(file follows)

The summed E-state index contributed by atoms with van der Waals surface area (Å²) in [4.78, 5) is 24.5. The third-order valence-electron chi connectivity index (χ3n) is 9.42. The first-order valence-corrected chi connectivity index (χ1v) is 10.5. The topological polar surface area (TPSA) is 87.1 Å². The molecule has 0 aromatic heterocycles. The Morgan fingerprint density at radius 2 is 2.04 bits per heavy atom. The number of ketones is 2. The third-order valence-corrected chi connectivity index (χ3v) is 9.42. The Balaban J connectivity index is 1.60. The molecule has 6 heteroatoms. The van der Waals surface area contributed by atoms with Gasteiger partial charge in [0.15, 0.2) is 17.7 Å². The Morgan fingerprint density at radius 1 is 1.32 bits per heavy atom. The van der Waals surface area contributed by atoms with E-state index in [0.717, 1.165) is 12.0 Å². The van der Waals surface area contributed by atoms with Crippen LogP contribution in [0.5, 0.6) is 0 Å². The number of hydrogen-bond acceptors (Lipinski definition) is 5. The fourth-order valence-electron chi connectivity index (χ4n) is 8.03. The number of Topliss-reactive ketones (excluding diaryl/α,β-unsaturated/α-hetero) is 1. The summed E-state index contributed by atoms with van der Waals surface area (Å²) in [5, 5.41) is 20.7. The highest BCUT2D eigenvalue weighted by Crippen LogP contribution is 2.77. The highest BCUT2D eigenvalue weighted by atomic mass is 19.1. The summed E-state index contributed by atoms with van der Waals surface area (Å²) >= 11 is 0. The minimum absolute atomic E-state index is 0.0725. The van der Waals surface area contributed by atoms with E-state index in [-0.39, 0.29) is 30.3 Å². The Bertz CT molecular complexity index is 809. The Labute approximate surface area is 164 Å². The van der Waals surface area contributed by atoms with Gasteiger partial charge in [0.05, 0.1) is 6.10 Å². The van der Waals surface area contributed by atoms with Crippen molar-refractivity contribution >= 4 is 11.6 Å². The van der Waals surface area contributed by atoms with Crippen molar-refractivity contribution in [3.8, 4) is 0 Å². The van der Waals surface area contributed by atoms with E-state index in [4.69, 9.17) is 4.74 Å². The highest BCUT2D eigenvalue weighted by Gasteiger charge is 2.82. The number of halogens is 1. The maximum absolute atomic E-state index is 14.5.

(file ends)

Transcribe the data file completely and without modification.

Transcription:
The summed E-state index contributed by atoms with van der Waals surface area (Å²) in [4.78, 5) is 24.5. The third-order valence-electron chi connectivity index (χ3n) is 9.42. The first-order valence-corrected chi connectivity index (χ1v) is 10.5. The topological polar surface area (TPSA) is 87.1 Å². The molecule has 0 aromatic heterocycles. The Morgan fingerprint density at radius 2 is 2.04 bits per heavy atom. The number of ketones is 2. The third-order valence-corrected chi connectivity index (χ3v) is 9.42. The Balaban J connectivity index is 1.60. The molecule has 6 heteroatoms. The van der Waals surface area contributed by atoms with Gasteiger partial charge in [0.15, 0.2) is 17.7 Å². The Morgan fingerprint density at radius 1 is 1.32 bits per heavy atom. The van der Waals surface area contributed by atoms with E-state index in [0.717, 1.165) is 12.0 Å². The van der Waals surface area contributed by atoms with Crippen LogP contribution in [0.5, 0.6) is 0 Å². The number of hydrogen-bond acceptors (Lipinski definition) is 5. The fourth-order valence-electron chi connectivity index (χ4n) is 8.03. The number of Topliss-reactive ketones (excluding diaryl/α,β-unsaturated/α-hetero) is 1. The summed E-state index contributed by atoms with van der Waals surface area (Å²) in [5, 5.41) is 20.7. The highest BCUT2D eigenvalue weighted by Crippen LogP contribution is 2.77. The highest BCUT2D eigenvalue weighted by atomic mass is 19.1. The summed E-state index contributed by atoms with van der Waals surface area (Å²) >= 11 is 0. The minimum absolute atomic E-state index is 0.0725. The van der Waals surface area contributed by atoms with E-state index in [-0.39, 0.29) is 30.3 Å². The Bertz CT molecular complexity index is 809. The Labute approximate surface area is 164 Å². The van der Waals surface area contributed by atoms with Gasteiger partial charge in [0.05, 0.1) is 6.10 Å². The van der Waals surface area contributed by atoms with Crippen molar-refractivity contribution >= 4 is 11.6 Å². The van der Waals surface area contributed by atoms with Crippen molar-refractivity contribution in [3.8, 4) is 0 Å². The van der Waals surface area contributed by atoms with E-state index in [4.69, 9.17) is 4.74 Å². The highest BCUT2D eigenvalue weighted by Gasteiger charge is 2.82. The number of halogens is 1. The maximum absolute atomic E-state index is 14.5.